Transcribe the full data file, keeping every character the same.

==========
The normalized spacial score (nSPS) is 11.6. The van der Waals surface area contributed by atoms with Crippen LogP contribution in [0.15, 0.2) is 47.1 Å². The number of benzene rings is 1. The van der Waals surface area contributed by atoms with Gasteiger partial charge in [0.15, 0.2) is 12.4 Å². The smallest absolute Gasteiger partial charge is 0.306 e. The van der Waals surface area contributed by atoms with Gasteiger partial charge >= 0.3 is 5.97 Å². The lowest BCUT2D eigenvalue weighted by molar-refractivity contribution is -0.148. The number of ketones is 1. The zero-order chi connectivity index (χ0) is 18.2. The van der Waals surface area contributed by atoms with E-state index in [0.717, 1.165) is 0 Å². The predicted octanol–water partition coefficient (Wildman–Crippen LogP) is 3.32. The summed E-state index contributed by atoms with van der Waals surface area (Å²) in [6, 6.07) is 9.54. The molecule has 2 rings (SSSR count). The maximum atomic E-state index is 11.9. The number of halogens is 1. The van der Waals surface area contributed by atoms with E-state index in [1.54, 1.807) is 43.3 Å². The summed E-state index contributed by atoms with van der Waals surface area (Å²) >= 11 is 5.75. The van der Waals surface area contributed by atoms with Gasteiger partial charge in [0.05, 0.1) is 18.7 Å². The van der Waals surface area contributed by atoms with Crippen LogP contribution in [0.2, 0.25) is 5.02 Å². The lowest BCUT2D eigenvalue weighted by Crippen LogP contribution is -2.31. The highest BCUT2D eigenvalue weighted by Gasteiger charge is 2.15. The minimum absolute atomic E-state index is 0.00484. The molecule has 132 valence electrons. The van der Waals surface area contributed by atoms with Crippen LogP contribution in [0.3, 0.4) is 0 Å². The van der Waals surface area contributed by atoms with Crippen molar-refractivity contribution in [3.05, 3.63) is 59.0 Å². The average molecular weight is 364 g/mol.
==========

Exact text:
The normalized spacial score (nSPS) is 11.6. The van der Waals surface area contributed by atoms with Crippen LogP contribution in [0.15, 0.2) is 47.1 Å². The number of benzene rings is 1. The van der Waals surface area contributed by atoms with Gasteiger partial charge in [0.15, 0.2) is 12.4 Å². The smallest absolute Gasteiger partial charge is 0.306 e. The van der Waals surface area contributed by atoms with Gasteiger partial charge >= 0.3 is 5.97 Å². The lowest BCUT2D eigenvalue weighted by molar-refractivity contribution is -0.148. The number of ketones is 1. The zero-order chi connectivity index (χ0) is 18.2. The van der Waals surface area contributed by atoms with E-state index in [0.717, 1.165) is 0 Å². The predicted octanol–water partition coefficient (Wildman–Crippen LogP) is 3.32. The summed E-state index contributed by atoms with van der Waals surface area (Å²) in [6, 6.07) is 9.54. The molecule has 2 rings (SSSR count). The maximum atomic E-state index is 11.9. The number of halogens is 1. The van der Waals surface area contributed by atoms with E-state index in [1.54, 1.807) is 43.3 Å². The summed E-state index contributed by atoms with van der Waals surface area (Å²) >= 11 is 5.75. The van der Waals surface area contributed by atoms with Gasteiger partial charge in [0.05, 0.1) is 18.7 Å². The van der Waals surface area contributed by atoms with Crippen LogP contribution in [0.2, 0.25) is 5.02 Å². The lowest BCUT2D eigenvalue weighted by Crippen LogP contribution is -2.31. The highest BCUT2D eigenvalue weighted by Gasteiger charge is 2.15. The minimum absolute atomic E-state index is 0.00484. The molecule has 132 valence electrons. The van der Waals surface area contributed by atoms with Crippen LogP contribution in [0.3, 0.4) is 0 Å². The van der Waals surface area contributed by atoms with Crippen molar-refractivity contribution in [3.05, 3.63) is 59.0 Å². The average molecular weight is 364 g/mol.